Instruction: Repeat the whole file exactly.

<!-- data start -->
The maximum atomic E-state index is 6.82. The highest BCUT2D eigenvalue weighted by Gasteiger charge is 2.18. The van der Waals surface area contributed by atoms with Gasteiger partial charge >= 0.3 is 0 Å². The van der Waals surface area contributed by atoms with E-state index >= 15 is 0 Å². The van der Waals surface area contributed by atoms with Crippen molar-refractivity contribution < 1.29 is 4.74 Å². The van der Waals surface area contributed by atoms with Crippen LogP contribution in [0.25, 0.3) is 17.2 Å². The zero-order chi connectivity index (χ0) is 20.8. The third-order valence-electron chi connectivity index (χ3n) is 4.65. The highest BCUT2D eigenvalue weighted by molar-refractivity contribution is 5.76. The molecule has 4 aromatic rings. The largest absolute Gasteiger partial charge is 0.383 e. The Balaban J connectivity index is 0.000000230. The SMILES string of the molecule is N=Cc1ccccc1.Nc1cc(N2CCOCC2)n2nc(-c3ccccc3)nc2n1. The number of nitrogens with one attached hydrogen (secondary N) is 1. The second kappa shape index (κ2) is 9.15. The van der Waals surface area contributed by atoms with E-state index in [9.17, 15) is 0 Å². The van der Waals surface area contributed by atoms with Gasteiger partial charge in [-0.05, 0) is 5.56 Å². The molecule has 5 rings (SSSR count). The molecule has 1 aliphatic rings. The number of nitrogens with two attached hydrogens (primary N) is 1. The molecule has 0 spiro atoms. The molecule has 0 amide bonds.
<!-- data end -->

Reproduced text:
The maximum atomic E-state index is 6.82. The highest BCUT2D eigenvalue weighted by Gasteiger charge is 2.18. The van der Waals surface area contributed by atoms with Gasteiger partial charge >= 0.3 is 0 Å². The van der Waals surface area contributed by atoms with E-state index >= 15 is 0 Å². The van der Waals surface area contributed by atoms with Crippen molar-refractivity contribution < 1.29 is 4.74 Å². The van der Waals surface area contributed by atoms with Crippen LogP contribution in [0.25, 0.3) is 17.2 Å². The zero-order chi connectivity index (χ0) is 20.8. The third-order valence-electron chi connectivity index (χ3n) is 4.65. The highest BCUT2D eigenvalue weighted by molar-refractivity contribution is 5.76. The molecule has 4 aromatic rings. The largest absolute Gasteiger partial charge is 0.383 e. The Balaban J connectivity index is 0.000000230. The SMILES string of the molecule is N=Cc1ccccc1.Nc1cc(N2CCOCC2)n2nc(-c3ccccc3)nc2n1. The number of nitrogens with one attached hydrogen (secondary N) is 1. The second kappa shape index (κ2) is 9.15. The van der Waals surface area contributed by atoms with E-state index in [9.17, 15) is 0 Å². The van der Waals surface area contributed by atoms with Gasteiger partial charge in [-0.05, 0) is 5.56 Å². The molecule has 5 rings (SSSR count). The molecule has 1 aliphatic rings. The number of nitrogens with two attached hydrogens (primary N) is 1. The molecule has 0 spiro atoms. The molecule has 0 amide bonds.